The natural gas crisis is being closely scrutinized by the U.S. Congress. House Speaker Dennis Hastert (Republican, Illinois) chaired a Task Force for Affordable Natural Gas and planned a series of fact-finding meetings in August and September 2003. The Task Force was charged with identifying the causes of the natural gas shortage, the impact of natural gas prices on the American economy, and short- and long-term plans to encourage a stable supply of natural gas to ease prices. U.S. Congressman John Peterson (Republican, Pennsylvania), who was one of 18 members appointed to the Task Force, held the first public field meeting at Penn State's University Park campus in August 2003 which brought in numerous witnesses from across Pennsylvania. A recurring theme throughout the testimony was the ever-increasing natural gas prices being experienced by homeowners, businesses, and others. Testimony ranged from homeowners on a fixed budget who could not afford their home heating bills to businesses such as a local hospital that upgraded an old and inefficient heating/cooling system to a natural gas system only to find that their natural gas bills nearly doubled from 1999 to 2003 [20]. A sobering testimony was provided by representatives of Columbia Gas of Pennsylvania, who stated that natural gas demand is growing faster than natural gas production, so consumers should expect higher prices as well as greater price volatility [21]. Solutions to the problem included opening areas closed to exploration and production, pipeline construction, increasing storage capacity (i.e., storing natural gas underground during the summer for use in the winter months), increasing conservation efforts, and providing assistance to lower income households. Congress is currently deciding on a course of action to address the natural gas crisis.

A balanced approach to new power generation is needed. Natural gas is a premium fuel, and its use in base-loaded power generation needs to be questioned. Coal, with its abundance and stable prices, should be a fuel of choice for new power generation plants. Coal technologies are becoming more environmentally sound and, as discussed in Chapter 7, will be making even greater strides in efficiency and pollutant reduction in the future.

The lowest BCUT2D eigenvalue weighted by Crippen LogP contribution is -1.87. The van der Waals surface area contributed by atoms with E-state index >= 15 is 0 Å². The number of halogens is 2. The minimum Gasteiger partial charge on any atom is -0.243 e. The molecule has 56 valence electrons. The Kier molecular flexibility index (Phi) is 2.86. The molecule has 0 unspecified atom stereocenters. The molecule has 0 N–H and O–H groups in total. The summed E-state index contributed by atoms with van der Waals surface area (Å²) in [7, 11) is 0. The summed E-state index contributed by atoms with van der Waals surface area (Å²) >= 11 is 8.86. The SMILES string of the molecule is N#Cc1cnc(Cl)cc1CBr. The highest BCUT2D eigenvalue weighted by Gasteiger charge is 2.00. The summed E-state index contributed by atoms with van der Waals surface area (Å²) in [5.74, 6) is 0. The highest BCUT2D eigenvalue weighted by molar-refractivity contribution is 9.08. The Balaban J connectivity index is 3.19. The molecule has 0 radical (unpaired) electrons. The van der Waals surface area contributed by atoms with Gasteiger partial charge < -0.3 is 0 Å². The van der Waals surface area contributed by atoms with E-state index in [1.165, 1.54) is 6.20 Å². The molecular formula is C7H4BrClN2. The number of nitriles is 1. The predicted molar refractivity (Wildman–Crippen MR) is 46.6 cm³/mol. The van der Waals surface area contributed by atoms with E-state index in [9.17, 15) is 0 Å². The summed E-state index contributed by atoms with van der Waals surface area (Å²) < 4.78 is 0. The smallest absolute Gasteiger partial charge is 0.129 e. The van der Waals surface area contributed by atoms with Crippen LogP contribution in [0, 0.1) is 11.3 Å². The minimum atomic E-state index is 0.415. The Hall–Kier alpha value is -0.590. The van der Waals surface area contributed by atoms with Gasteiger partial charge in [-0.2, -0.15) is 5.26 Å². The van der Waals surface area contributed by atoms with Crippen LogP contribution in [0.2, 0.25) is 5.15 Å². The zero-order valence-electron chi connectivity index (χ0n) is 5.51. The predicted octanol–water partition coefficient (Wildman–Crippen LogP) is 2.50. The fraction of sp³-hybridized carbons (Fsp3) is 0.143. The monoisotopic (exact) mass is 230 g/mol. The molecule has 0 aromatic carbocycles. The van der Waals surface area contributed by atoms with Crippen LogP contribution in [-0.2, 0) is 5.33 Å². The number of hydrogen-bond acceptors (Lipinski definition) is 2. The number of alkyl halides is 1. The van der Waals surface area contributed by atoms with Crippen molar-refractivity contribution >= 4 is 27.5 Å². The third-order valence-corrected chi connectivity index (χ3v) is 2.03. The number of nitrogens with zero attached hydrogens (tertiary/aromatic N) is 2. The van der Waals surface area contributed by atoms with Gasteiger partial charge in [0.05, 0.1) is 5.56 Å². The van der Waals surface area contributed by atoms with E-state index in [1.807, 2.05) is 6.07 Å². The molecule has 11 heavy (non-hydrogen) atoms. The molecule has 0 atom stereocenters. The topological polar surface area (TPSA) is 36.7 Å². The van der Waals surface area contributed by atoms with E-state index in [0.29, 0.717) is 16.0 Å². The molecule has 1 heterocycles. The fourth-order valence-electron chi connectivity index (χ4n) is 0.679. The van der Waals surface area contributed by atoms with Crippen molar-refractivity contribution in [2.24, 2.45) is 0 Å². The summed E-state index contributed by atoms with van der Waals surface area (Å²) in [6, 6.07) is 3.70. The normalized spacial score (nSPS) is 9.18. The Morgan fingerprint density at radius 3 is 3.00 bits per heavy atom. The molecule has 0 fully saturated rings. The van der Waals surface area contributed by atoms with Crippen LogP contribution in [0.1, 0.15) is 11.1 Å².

Natural Gas Price ($/MM Btu)

FIGURE 8-5. Comparison of coal technologies with natural gas combined cycle power plant for various natural gas prices. (From DOE, Coal Technologies Are Cost Competitive, Federal Energy Technology Center, U.S. Department of Energy, Washington, D.C., www.fetc.doe.gov/coalpower/powersystems/images/costcomp.jpg, accessed December 13, 2001.)

Natural Gas Price ($/MM Btu)

FIGURE 8-5. Comparison of coal technologies with natural gas combined cycle power plant for various natural gas prices. (From DOE, Coal Technologies Are Cost Competitive, Federal Energy Technology Center, U.S. Department of Energy, Washington, D.C., www.fetc.doe.gov/coalpower/powersystems/images/costcomp.jpg, accessed December 13, 2001.)

Coal technologies are cost competitive with natural gas (see Figure 8-5) and need to be seriously considered in lieu of natural-gas-fired power plants. A sound energy policy with the goal of energy security mandates this.